The Role of Attributions in the Coping Trajectories of African American Battered Women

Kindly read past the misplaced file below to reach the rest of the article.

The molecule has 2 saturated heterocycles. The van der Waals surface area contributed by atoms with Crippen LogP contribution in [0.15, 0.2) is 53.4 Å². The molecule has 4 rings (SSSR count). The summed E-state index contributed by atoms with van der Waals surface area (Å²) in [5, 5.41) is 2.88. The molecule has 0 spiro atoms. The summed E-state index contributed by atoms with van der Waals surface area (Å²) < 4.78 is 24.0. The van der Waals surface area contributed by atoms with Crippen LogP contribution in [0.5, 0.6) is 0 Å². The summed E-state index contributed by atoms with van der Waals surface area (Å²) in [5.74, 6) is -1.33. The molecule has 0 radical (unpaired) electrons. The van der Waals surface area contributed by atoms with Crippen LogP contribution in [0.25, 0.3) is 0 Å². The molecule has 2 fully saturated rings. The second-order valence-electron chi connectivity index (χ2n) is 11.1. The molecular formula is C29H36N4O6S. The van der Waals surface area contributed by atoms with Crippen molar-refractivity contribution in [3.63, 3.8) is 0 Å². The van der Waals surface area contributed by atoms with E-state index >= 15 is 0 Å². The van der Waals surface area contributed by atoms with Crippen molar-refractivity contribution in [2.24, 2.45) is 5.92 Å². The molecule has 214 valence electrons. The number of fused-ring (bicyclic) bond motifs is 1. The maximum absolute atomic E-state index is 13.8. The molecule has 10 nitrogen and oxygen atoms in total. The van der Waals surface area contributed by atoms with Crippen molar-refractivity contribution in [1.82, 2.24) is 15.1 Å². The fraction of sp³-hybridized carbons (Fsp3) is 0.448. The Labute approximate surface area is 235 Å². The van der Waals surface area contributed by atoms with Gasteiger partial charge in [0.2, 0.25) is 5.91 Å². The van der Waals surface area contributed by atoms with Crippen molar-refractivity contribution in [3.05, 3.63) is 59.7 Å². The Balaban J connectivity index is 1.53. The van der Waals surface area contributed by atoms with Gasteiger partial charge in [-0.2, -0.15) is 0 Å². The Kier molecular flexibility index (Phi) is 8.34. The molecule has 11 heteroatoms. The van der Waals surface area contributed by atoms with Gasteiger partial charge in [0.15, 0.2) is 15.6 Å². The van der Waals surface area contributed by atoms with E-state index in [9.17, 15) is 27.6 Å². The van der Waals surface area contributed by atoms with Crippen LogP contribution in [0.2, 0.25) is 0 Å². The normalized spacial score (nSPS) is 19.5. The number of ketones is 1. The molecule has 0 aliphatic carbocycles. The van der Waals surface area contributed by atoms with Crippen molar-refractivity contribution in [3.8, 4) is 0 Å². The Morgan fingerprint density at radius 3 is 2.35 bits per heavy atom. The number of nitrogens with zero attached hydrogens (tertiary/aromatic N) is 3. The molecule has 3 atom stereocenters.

The present study attempts to elucidate the role of attributions in the coping trajectories of abused African American women. The study investigates the relationships between abused women's causal attributions for violence, coping strategies, and PTSD outcomes. Approximately 793 women were approached outside of either a battered women's shelter or the District Court, resulting in the recruitment of 406 primarily low-income, ethnic minority abused women. Only data from the 324 women who completed the baseline and identified themselves as African American were used in this study. Women's causal attributions related to intentionality (intentional versus incidental violence) were regressed on six categories of coping strategies (placating, resistance, formal help source, informal help source, safety planning, and legal strategies) and on three clusters of PTSD symptoms (intrusion, avoidance, and arousal). Finally, regressions were conducted to determine how women's coping strategies were related to their PTSD outcomes. It was found that Intentional attributions predicted significant distress associated with all three clusters of PTSD symptoms while Incidental attributions did not significantly predict distress related to any of the PTSD clusters. Passive coping strategies, namely, placating and informal help source coping strategies, also predicted distress related to PTSD. Attributions did not significantly predict abused women's coping strategies. The author concludes that how abused women interpret and react to the violence they experience plays a substantial role in their mental health outcomes. Findings show the clinical relevance of women's coping trajectories for understanding IPV. The manuscript also discusses how women's ethnic minority status and cultural beliefs affect women's interpretation and reaction to violence.
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